WAN-Ifra India: Hot clicks and dead kids in data contrast

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So it has come to this: Battery journalists "cranked up" by Chartbeat and reminded of their targets, "every couple of hours".

Trinity Mirror Regionals' digital editor Edward Walker, who founded a local website in Preston before going on to head digital for the UK company's 150 news brands, believes it's all about audience data, driving page views and revenue.

"I get accused of clickbait - a word I hate - but it's underpinned by local data," he says.

Chartbeat is "always on", and journalists are urged to use the inhouse Hive Alpha analytics for which "they don't even need to ask". Audience data is "the ultimate tool to help editors improve their content".

His idea of a good story, a spurned lover hauling his piano into a town centre and playing literally 'til his heart's content, or perhaps a gory murder trial which shows the pulling power of "quite traditional" content.

Not that he's alone. The Facebook focus is repeated through the second day of WAN-Ifra's India conference in Chennai.

But happily another speaker from the UK, the BBC's Bella Hurrell has a different use for statistics, "visualizing" data to give readers a better understanding of life in war-torn Syria. The News unit won an award for a project which puts readers in the shoes of fleeing refugees, despite criticism from rival media that they were "making a computer game" of the human crisis.

One element in the 'Life and death in Syria' project lists the names of children killed during the war in a feature which would take 19 hours to fully view.

Projects such as this award-winning visualization take perhaps four weeks' of fitting it around other work and reconciling the "never let the perfect be the enemy of the good" compromise.

"Journalism is boiling it down," she says. "Keeping something simple really works."

Somehow that - and Basanthe Rathore's Dainik Jagran campaign to persuade rural Indians not to relieve themselves in the open - put journalism's conflict in perspective. Something chief executives had touched on in the conference's first day: Should newsmedia companies focus on journalism or use their resources to chase clicks in support of an increasingly-obsolete advertising-funded business model.

WAN-Ifra India - which also included training from Facebook and sponsorship from Google - may not have provided answers, but it certainly contributed food for thought. That was equally the case with Al Jazeera senior producer Shadi Rahimi, who was back after an appearance at the conference in 2015 to discuss "fake news and the future of journalism".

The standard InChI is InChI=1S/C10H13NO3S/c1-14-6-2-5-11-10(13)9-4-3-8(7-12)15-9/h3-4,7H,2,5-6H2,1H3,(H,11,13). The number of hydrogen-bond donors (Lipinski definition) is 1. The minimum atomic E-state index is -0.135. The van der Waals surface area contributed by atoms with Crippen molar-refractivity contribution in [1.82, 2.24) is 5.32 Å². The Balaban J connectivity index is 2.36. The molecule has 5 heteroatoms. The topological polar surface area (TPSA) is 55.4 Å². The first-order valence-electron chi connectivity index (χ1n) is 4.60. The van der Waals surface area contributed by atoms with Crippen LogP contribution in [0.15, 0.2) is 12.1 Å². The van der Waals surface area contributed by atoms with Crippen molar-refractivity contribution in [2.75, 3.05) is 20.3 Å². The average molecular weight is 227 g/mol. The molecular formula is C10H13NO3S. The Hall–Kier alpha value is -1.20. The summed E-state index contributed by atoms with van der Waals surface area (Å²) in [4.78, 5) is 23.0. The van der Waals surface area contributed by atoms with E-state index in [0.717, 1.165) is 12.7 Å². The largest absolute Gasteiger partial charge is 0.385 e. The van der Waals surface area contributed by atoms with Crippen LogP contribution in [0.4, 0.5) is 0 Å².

With trust in media at an all time low, hers was a call to fight back, but one short on answers about how to do so: "It's out duty to make fake news obsolete or a non-issue," she says.

Earlier Rathore told how the Hindi-language daily had "wanted to make a difference", especially as deadlines for an initiative to end open defecation were looming. The stark fact that 50 per cent of Indian residents do not have a toilet at home was addressed by Jagran's leading community action, explaining effects, and fostering objection to what for some was a preferred practice.

"This is linked to one of the seven principles at the core of our editorial philosophy, a healthy society," says Rathore.

Jagran enlisted a sanitation partner, co-opted district administrators, named change leaders and organized training workshops. Newspaper editorial placed an "intense spotlight" on the project's success stories.

Funding such initiatives with diminishing advertising revenue is, of course, another matter, and the final day had differing approaches to that. Final speaker Gautam Sinha - who is Times Internet's chief operating officer - had tips on digital transformation, emphasizing that the process was "anything but digital" as the focus moves to people and culture.

"Technology is the easiest bit to achieve," he says.

Monetisation had come from interaction between users of the group's 36 properties. Some might question his assertions that "digital's purpose is not to sunset print, but to extend its life" and that the two "should co-exist so long as they have their respective audiences", but not that "scale is not necessarily the right approach" and "loyalty is the thing you monetize".

Which is where we had come in two days before, with the importance of paying rather than promiscuous readers (The Hindu's Mukund Padmanabhan) and the threats to a future founded on clicks.

It may be a contrast to life at Trinity Mirror - where Walker says journalists who claim they "don't' have enough time" are advised to cut their less-clicked stories - but that's life in newsmedia. Your choice.

Peter Coleman

Pictured: AJ+ producer Shadi Rahimi with WAN-Ifra South Asia managing director Magdoom Mohamed

On our website: BBC News' Bella Hurrell

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